Truth delivered daily
Carolina Public Press is committed to ethical, nonpartisan reporting on the important issues facing our communities. Make us your source for trusted news in North Carolina.
This story originally appeared here and is republished by Carolina Public Press through a content-sharing agreement with The Charlotte Observer.
By Steve Lyttle
The American Civil Liberties Union is entering the escalating battle in Watauga County over whether the school board should ban a book from the high school curriculum.
Just days after several teachers reported receiving letters they considered “threatening,” the ACLU announced it will join a community rally Thursday afternoon, hours before the school board is scheduled to vote on the issue.
“We’re proud to join students and parents from Watauga County in urging their local officials to do the right thing and not go down the slippery slope of banning books that promote critical thinking and classroom dialogue,” said Chris Brook, legal director of the ACLU-NC Legal Foundation.
At the center of the controversy is “The House of the Spirits,” written in 1982 by Chilean author Isabel Allende. According to numerous reviews, the book tells the story of four generations of a family that deals with social revolution and a spirit-filled world.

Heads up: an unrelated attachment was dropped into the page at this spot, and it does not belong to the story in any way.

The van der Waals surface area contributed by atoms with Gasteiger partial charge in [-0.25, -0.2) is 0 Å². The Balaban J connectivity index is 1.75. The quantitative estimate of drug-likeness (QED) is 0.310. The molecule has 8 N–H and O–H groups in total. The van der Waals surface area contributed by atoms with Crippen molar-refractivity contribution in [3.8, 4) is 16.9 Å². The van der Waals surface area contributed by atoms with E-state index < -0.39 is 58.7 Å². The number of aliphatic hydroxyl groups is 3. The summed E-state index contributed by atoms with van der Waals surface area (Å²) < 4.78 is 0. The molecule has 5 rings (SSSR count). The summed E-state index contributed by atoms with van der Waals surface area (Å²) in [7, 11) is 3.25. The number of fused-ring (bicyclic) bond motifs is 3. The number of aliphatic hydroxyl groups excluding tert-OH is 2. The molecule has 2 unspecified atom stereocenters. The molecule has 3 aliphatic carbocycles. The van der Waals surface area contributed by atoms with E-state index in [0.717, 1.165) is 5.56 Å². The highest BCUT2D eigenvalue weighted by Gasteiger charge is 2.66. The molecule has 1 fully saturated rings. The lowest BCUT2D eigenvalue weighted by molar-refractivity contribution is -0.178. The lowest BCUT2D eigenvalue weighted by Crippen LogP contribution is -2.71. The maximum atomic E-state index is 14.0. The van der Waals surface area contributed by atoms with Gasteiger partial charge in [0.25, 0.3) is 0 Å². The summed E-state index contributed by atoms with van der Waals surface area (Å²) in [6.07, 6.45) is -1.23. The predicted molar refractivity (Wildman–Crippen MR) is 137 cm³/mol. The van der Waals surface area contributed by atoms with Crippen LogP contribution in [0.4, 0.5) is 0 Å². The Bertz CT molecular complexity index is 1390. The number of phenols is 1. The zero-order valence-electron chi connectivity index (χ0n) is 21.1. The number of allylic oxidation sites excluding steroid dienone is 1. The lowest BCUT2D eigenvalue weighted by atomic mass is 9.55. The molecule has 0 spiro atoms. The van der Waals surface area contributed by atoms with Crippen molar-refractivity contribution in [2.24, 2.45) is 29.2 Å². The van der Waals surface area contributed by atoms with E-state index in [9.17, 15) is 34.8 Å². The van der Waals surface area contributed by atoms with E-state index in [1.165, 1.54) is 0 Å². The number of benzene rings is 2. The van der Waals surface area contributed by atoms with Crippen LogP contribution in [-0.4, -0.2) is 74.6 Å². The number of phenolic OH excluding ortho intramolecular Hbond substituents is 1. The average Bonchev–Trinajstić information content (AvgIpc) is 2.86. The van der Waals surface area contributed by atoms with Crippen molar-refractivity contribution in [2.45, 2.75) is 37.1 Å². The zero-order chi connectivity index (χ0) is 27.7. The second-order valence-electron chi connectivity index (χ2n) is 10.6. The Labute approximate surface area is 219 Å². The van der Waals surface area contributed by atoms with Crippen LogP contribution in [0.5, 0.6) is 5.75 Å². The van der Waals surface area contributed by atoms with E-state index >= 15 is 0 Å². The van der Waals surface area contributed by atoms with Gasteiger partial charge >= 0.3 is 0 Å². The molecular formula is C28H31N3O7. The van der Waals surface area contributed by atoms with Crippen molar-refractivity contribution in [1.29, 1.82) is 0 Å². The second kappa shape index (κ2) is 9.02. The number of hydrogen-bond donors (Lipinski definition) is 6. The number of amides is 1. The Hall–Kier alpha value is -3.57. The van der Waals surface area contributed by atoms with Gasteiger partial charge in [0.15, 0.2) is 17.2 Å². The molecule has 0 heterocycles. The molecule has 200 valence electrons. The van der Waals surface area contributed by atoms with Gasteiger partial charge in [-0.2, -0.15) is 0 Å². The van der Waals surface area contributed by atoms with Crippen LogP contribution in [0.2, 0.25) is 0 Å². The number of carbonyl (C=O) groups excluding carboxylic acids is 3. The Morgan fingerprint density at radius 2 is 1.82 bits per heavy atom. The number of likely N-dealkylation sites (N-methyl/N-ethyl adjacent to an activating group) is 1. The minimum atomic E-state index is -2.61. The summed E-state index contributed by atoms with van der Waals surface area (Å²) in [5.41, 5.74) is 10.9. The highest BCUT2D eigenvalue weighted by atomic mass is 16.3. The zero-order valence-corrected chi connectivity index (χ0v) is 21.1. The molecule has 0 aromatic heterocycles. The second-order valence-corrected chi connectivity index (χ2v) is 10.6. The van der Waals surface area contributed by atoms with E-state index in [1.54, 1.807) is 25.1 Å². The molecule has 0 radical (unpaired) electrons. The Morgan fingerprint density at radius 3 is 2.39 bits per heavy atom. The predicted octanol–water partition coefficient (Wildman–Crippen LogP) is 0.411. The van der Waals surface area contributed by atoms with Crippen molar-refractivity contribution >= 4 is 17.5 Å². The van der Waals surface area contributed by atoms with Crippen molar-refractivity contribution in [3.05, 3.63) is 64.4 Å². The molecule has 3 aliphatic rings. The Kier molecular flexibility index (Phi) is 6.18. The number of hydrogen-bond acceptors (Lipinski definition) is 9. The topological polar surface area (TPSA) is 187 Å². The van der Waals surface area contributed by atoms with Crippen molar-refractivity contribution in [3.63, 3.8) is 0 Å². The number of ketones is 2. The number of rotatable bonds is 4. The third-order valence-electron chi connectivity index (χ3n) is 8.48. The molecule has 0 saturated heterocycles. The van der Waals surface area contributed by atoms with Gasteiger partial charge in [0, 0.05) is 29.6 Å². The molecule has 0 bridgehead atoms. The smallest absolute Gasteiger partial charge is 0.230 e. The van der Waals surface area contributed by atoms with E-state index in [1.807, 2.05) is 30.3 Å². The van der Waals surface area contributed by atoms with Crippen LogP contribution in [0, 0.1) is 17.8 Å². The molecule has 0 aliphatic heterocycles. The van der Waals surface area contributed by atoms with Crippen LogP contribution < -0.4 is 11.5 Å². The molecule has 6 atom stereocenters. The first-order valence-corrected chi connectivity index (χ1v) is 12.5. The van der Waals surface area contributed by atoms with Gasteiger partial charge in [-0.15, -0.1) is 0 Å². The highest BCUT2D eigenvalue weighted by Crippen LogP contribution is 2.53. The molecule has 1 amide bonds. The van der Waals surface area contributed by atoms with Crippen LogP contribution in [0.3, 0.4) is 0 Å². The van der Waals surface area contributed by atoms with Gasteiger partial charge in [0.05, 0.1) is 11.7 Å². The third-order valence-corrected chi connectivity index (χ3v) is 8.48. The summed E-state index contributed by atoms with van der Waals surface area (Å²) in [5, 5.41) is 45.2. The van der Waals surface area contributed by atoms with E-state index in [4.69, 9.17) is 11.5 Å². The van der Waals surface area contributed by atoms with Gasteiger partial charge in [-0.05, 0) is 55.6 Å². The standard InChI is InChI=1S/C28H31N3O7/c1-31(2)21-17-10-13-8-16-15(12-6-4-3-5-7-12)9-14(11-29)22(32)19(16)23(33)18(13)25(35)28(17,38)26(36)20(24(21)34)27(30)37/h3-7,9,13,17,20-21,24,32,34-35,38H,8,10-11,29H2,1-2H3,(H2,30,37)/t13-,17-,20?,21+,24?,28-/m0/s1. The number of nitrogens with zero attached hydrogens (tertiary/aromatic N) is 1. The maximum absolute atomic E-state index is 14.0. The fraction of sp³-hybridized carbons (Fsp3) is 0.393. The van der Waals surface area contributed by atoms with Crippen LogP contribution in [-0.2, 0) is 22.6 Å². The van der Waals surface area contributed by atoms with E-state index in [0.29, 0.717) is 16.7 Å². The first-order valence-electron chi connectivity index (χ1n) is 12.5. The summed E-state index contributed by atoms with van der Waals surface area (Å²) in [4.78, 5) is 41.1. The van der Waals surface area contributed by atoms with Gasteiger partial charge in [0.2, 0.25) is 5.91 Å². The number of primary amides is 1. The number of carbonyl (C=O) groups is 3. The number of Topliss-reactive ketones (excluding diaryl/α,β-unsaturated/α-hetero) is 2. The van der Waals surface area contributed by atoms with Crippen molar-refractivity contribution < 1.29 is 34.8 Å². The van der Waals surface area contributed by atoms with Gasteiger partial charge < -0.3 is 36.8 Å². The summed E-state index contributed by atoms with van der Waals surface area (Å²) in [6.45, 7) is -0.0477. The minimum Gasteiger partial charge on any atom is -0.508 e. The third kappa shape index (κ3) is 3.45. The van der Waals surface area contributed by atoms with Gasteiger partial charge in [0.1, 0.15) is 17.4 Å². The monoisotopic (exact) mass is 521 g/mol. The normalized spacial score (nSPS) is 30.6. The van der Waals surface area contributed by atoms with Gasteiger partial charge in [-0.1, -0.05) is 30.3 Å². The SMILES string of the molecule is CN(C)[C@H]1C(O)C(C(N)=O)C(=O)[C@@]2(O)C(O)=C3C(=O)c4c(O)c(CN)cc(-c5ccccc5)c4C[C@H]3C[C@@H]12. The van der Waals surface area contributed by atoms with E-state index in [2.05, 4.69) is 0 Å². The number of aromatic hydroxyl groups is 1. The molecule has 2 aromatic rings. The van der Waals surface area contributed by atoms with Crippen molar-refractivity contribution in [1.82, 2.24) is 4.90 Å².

Events in the book include rape and executions.
“The House of the Spirits” is part of the honors English curriculum for 10th-graders at Watauga High School, and several parents complained to the school board in September and October. Those parents said the book is too graphic for high school sophomores, and they asked the board to remove the book from the curriculum.
Watauga High officials say students are permitted to read “Moby Dick” instead, but some parents said students who opt out of reading “The House of the Spirits” are removed from mainstream class activities.
In recent months, according to school officials, two separate committees of teachers have voted to support keeping the book.
But High Country Crime Stoppers reported Monday that several teachers received letters that contained wording they considered “threatening.” Those letters mentioned the book controversy. Boone police say they are working with the school system to find the person or people who wrote the letters.
The school board is scheduled to meet at 7 p.m. Thursday at the Margaret Gregg Education Center in Boone.
The rally is sponsored by Appalachian State University’s Department of English, the student English Club and the ASU chapter of the honor society Sigma Tau Delta.
The rally is scheduled for 4 p.m. in the Table Rock Room in the Plemmons Student Union on the ASU campus.